One of the unexpected consequences of our Pilgrim upbringing is a tremendous emphasis on work as a moral virtue. Time we are sitting can seem like time we are wasting, or at the very least, remind us of our endless lists of uncompleted tasks.
When a parent is growing older but not really “up there,” it’s easy to find ways to brighten their days: lunch or dinner in a restaurant, an outing to the theater, a trip to see family. But as the burden of age sets in, making “play dates” with a parent can get hard on the caregiver and care recipient. It’s easy to revert to the mode we grew accustomed to when our children were small.
A little while ago, I offered to take Dad out for his daily walk, and he said, “I don’t know what’s wrong but I really don’t feel up to it today.” So I heated up some leftovers for his lunch and started tidying up in the kitchen. And then I realized: this is it. Through shared meal times, I can give Dad some normalcy. So I sat down. Ate a peanut butter and jelly sandwich. He read the paper. I read the paper.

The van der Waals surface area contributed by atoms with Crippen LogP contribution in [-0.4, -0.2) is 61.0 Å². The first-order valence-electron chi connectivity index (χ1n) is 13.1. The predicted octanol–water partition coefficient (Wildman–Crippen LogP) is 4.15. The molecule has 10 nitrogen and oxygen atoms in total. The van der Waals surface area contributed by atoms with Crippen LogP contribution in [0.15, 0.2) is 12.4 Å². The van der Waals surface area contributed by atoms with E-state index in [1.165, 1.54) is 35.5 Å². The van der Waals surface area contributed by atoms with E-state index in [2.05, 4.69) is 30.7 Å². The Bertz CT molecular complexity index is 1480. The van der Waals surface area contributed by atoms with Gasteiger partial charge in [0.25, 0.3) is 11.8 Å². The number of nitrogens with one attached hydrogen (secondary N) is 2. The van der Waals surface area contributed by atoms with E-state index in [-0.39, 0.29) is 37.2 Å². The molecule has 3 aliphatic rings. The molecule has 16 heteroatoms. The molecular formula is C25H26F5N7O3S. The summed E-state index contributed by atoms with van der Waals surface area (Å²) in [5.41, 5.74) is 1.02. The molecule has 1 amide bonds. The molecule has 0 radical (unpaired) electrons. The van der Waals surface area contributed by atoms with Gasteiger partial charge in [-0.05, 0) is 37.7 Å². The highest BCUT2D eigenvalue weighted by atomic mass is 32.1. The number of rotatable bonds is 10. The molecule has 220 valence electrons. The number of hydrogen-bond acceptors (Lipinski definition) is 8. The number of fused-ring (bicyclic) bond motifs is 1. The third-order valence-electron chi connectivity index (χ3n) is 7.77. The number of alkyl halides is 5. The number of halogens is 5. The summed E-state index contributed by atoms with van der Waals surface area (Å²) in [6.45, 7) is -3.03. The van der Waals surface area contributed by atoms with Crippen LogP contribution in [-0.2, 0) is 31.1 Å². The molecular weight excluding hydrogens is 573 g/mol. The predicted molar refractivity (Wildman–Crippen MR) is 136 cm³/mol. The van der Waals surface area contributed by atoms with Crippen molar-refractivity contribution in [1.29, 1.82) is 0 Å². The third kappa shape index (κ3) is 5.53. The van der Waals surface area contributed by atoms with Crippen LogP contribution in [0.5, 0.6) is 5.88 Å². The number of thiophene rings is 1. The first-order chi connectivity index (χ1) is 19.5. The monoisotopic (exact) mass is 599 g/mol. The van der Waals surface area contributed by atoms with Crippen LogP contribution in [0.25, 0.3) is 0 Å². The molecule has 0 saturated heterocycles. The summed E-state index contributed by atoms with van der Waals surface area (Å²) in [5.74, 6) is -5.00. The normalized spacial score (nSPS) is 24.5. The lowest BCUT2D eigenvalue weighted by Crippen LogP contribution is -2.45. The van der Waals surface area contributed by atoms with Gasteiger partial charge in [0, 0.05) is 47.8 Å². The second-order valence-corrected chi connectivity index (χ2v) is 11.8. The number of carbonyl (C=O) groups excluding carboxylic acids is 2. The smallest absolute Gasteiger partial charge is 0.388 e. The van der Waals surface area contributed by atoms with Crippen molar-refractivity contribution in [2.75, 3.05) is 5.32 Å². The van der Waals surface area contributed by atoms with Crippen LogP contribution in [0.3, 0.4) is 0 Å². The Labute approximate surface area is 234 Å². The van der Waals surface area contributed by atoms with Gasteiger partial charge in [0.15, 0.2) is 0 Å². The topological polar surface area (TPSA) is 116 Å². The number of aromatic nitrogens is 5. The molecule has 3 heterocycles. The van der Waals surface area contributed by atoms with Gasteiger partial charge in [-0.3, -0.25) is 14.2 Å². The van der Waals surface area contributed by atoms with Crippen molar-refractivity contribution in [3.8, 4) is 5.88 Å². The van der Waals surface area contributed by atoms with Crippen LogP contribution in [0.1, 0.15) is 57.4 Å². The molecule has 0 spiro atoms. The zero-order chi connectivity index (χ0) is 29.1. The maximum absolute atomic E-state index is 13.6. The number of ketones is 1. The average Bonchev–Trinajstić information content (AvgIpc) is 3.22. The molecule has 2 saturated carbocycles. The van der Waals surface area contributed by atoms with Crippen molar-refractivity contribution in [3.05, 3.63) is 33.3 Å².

These moments of nothing have the potential to be something. For the older person, perhaps having someone sit with you at the kitchen table mirrors the mundane (but missed) moments they may have had with their spouse. It’s quiet but companionable. For the adult child, these quiet moments say, “I’m willing to stop my life long enough to just be present with you.” Or, “I’m here if you have a memory that comes to mind.” Or, “I just like sitting with you.”
We don’t always have to do something to make the time pleasurable. Sometimes nothing is everything.